Mail Magazine vol.08

■Kumiko’s “In Search of the Transparent Sound”vol.8

I used to take Prof. Sasaki’s lesson every week.
Little by little, I got acquainted with other pupils. As being in the spring of my life,
I talked about not only music but also miscellaneous topics with some of them.
What I had been always interested in was how other people created their sound. As time passed by, my interest had become more and more passionate.
In those days, I was always under a sense “ I’m not free・・・”when I played piano. I felt my sound was stiff, rough and not smooth. In consequence, my music became artificial, which made me almost suffocated.

I wrote about my struggle with the music of Chopin in my mail magazine vol.7.
My essay vol.4 is focused on the incident when I accompanied a little girl on the piano.
( See the back numbers of my mail magazine at http//
Before these incidents, however, there was a prelude for me. It happened just after having finished my lesson in the evening.
Prof. Sasaki came to the hall to see me off and said to me,
“ Kumiko, give up opening your ear. Nobody who has as good ear as you has opened his ear. So, give up” ( in fact, I have perfect pitch.)
I was sure that his words jumped into my ear. But they seemed to get through me.
If in usual condition, such a hopeless pronouncement would have cut me to pieces. However, on that particular day, I was not damaged.
After his words passed by in me smoothly, a simple feeling came up.
“ It may be true. But, if others can do it, why cannot I? No matter how much time it would take, I’ll do it! I never give up!”
Without impatience, anger nor despair, I was very calm and stable.
I remember that I replied with a smile to him.
And I kept taking his lesson as before.
After several months, he said to me,” Kumiko, I see the light!” when I accompanied him on the piano. However, I couldn’t understand why my sound was good then.
I remember another incident.
One day, when I entered the lesson room, he was playing a tune of Schumann.
”Good tune! ” I admired in my mind.
“Sing! Kumiko ”, he suddenly said to me.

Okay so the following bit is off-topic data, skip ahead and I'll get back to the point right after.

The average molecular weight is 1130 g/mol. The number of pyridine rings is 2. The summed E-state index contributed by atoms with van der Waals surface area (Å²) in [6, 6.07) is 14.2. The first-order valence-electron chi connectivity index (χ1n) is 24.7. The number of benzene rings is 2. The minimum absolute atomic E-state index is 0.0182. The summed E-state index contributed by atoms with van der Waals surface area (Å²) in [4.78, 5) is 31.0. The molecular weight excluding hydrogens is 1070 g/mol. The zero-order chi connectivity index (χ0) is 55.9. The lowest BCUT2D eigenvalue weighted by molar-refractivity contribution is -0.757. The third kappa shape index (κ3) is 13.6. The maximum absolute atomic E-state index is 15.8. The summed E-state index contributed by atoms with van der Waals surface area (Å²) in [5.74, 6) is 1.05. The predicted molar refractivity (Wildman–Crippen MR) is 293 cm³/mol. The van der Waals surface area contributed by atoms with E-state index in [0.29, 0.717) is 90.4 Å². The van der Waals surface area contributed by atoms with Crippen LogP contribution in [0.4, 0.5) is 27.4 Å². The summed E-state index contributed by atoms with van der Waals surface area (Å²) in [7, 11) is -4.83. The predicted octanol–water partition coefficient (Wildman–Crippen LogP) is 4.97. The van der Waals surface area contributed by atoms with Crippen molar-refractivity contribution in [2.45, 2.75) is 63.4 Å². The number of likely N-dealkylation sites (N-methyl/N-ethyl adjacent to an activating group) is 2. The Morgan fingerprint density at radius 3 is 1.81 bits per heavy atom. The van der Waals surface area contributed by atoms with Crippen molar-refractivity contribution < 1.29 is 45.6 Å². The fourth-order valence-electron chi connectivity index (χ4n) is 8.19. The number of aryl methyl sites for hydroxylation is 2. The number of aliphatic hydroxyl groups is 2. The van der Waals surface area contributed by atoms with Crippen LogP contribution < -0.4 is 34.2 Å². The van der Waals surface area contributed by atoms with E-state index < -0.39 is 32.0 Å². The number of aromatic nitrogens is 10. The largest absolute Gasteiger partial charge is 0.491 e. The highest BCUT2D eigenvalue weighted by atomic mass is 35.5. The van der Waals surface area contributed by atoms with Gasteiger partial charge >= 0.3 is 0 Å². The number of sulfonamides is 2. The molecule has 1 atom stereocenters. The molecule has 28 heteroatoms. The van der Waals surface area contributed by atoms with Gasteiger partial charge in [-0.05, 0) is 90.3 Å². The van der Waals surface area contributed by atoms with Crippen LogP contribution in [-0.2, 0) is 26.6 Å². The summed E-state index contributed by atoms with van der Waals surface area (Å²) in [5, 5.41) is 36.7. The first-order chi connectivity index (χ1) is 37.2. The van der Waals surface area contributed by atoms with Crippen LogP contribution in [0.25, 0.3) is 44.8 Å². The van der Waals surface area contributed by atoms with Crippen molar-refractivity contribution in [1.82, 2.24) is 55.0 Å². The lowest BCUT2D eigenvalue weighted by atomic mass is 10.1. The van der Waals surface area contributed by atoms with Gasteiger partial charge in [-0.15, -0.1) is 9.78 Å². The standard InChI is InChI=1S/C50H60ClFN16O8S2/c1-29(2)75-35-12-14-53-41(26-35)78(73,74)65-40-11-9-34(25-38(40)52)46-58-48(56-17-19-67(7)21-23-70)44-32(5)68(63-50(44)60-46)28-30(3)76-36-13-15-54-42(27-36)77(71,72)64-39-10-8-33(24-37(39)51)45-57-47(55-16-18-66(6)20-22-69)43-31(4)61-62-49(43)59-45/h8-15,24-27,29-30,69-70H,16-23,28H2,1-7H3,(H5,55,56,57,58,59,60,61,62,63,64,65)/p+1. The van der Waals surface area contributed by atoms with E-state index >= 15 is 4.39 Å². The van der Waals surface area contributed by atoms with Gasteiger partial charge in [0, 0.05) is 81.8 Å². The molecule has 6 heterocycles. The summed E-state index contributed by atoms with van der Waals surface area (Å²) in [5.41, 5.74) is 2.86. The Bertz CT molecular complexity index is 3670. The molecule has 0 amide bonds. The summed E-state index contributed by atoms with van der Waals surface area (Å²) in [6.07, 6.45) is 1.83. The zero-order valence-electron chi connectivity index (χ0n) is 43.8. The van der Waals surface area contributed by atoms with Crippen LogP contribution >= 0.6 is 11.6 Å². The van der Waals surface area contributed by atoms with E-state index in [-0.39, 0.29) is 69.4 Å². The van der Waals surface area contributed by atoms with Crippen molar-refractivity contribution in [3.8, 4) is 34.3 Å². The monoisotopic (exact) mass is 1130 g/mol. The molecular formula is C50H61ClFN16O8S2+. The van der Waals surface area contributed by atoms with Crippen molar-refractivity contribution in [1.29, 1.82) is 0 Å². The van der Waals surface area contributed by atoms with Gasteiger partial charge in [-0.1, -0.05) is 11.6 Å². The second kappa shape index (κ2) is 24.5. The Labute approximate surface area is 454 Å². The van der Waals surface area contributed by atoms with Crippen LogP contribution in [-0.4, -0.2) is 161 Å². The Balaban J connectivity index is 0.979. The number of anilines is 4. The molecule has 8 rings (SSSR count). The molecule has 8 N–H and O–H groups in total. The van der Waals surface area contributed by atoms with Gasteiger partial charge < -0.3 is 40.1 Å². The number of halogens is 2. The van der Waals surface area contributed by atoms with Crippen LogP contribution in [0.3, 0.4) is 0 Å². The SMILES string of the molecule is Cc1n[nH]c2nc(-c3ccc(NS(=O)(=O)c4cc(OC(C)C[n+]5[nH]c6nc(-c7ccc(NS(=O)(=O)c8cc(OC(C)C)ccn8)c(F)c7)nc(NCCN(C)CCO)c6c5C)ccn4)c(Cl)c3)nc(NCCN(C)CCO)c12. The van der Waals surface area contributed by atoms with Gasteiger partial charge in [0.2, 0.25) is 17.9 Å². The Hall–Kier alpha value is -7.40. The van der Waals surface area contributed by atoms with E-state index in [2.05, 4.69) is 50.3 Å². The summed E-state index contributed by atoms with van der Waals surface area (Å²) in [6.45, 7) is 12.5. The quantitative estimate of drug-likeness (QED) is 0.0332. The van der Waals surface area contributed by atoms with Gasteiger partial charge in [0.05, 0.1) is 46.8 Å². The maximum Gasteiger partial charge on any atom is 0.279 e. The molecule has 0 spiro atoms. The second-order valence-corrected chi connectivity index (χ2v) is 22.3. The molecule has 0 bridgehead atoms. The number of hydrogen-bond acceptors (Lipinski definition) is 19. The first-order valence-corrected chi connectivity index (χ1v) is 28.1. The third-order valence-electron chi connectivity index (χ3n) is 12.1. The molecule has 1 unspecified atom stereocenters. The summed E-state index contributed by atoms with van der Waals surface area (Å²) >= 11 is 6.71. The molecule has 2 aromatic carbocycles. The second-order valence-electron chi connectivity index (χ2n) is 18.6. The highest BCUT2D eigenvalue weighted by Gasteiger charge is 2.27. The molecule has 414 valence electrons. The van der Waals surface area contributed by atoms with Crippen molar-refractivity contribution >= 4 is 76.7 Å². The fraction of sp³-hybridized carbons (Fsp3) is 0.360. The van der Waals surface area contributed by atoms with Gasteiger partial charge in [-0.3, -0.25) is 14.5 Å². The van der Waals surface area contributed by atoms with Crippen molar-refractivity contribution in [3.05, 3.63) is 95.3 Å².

“ ? ”
“Again! Stop your passing fancy!” I cried in my mind.
But there was no way except to obey him. I sang despairately the German words with his piano.
“Good! Kumiko, how about changing your major to singing?”
“ What ? ”
In my mind, I murmured, “ That’s that! He finally gave me up. It’s impossible for me to study singing with my voice!”
When I recall this incident now, it may not have been so bad as I thought.
Why couldn’t I comprehend that my sound was good then?
Why did I interpret his words differently from what he meant?
Now that I have taught many private lessons, the answer to these questions is clear to me.
Listening thoroughly to the sound highlights how one’s consciousness works. When we consider the sound as a vibrating space, the sound represents what one’s consciousness is. They are two sides of the same coin.
Prof. Sasaki used to say,
“The music is subconsciousness, Kumiko”
It dropped straight in the depth of my heart and convinced me without reason. This is one of my favorite words.
We think that we recognize our superficial consciousness. However, it often separates oneself from one’s nature.
Prof. Sasaki’s lesson was a great guidepost for me. It indicated the way to go into my deep consciousness and helped me to open the new doors of my consciousness. It never failed to guide the long way to the light which is twinkling far, far away.
In other words, it was a journey to discover beads of light one by one.

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